Dealing with low pupil attendance

Dealing with low pupil attendance

We all know that if children have poor attendance at school, the likelihood is very strong they will underachieve and are much more vulnerable to sexual exploitation and criminal activity, including gangs and county lines. Overall, there is a distinct link between low school attendance and poor life outcomes.

So can we keep attendance at the highest level possible?

Here are some approaches which seem to bear fruit, especially if used in combination:

  1. Put a senior member of staff in charge of improving attendance and, if possible, provide them with the time and resources to manage it
  2. Review your attendance policy. Is it written in a way that’s understandable for all who might have cause to read it?
  3. Look again at your school’s home-school agreement. Is it clear that it is the parents’ responsibility to ensure their child’s attendance is as high as it can possibly be?
  4. Take every opportunity to push the message to parents regarding the importance of good attendance, including new parents’ events, newsletters, your school’s website and prospectus
  5. Conduct regular attendance data analyses and discuss the findings with staff, governors and, where appropriate, parents. Have a series of letter templates to send home whenever a child’s attendance falls below the agreed threshold figures. Look for patterns of absence: are there certain days which are missed more than others; do they tie in with certain subjects or activities? Does the child have any special needs or weaknesses in certain curriculum areas? Are there reasons outside of school which might explain the patterns? Look for targeted interventions that could be put in place and then analyse the success of the interventions and adapt and amend them if necessary
  6. Use anonymised data to show the link between good attendance and academic success – it rarely turns out the correlation is not there. There is evidence that parents are more likely to listen to arguments about attendance if they’re presented with data that represents your own school’s experience
  7. Allocate a member of staff to act as a mentor and supporter of a child whose attendance is a concern. Have them arrange regular meetings to check in with the pupil and search for potential barriers to them getting into school and search for solutions with the senior leader with responsibility for attendance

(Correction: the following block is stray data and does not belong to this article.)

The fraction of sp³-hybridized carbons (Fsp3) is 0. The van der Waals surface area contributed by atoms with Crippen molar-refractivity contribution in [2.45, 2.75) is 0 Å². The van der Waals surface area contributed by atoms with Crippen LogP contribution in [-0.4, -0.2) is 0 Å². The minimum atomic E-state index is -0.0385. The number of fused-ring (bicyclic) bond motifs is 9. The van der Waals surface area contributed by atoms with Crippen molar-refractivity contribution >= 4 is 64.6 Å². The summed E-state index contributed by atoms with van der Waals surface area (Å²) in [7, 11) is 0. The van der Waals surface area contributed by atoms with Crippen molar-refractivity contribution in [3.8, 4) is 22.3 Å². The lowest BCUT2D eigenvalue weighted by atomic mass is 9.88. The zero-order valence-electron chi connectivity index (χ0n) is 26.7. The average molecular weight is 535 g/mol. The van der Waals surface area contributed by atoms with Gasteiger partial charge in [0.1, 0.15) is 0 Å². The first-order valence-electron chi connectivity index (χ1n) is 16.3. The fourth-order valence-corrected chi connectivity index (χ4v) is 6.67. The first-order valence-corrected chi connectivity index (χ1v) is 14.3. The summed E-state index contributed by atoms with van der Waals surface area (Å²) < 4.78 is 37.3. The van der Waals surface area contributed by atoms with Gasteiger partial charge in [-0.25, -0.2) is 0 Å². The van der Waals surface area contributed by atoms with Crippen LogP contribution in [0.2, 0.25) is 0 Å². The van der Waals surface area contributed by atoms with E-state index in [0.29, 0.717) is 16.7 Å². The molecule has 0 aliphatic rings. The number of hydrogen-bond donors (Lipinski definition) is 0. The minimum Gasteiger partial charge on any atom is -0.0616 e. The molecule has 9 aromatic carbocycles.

8. Ensure your first day calling system for absence is effective and maintained. Contacting parents about the absence, straightaway, appears to be the most effective way of reducing the frequency and length of absences
  9. Use ‘pupil voice’ to help look for ways of improving attendance. Children will be full of ideas as to why their peers are out of school and how they might be enticed to be in school more regularly – some of those ideas might well have an impact
  10. Celebrate excellent attendance and link it to successes when possible. You might highlight the fact that scores in a test went up in line with an improvement in attendance
  11. Have a series of attendance campaigns running. These might include posters highlighting the need to be at school as much as possible, the presentation of certificates or awards and letters home for excellent or very much improved attendance
  12. If parents continue to allow their children to be absent from school, then you will need to work with the local authority to consider and impose legal measures. For more information on what is available to the local authority, take a look at the following guidance: School Attendance Parental Responsibility Measures


About NAHT

NAHT is the leading union for school leaders’ and as a member you get access to legal support and advice, discounts and deals on your daily purchases, access to a mentoring scheme and savings on our highly-rated CPD courses and conferences. To join us, visit out membership page.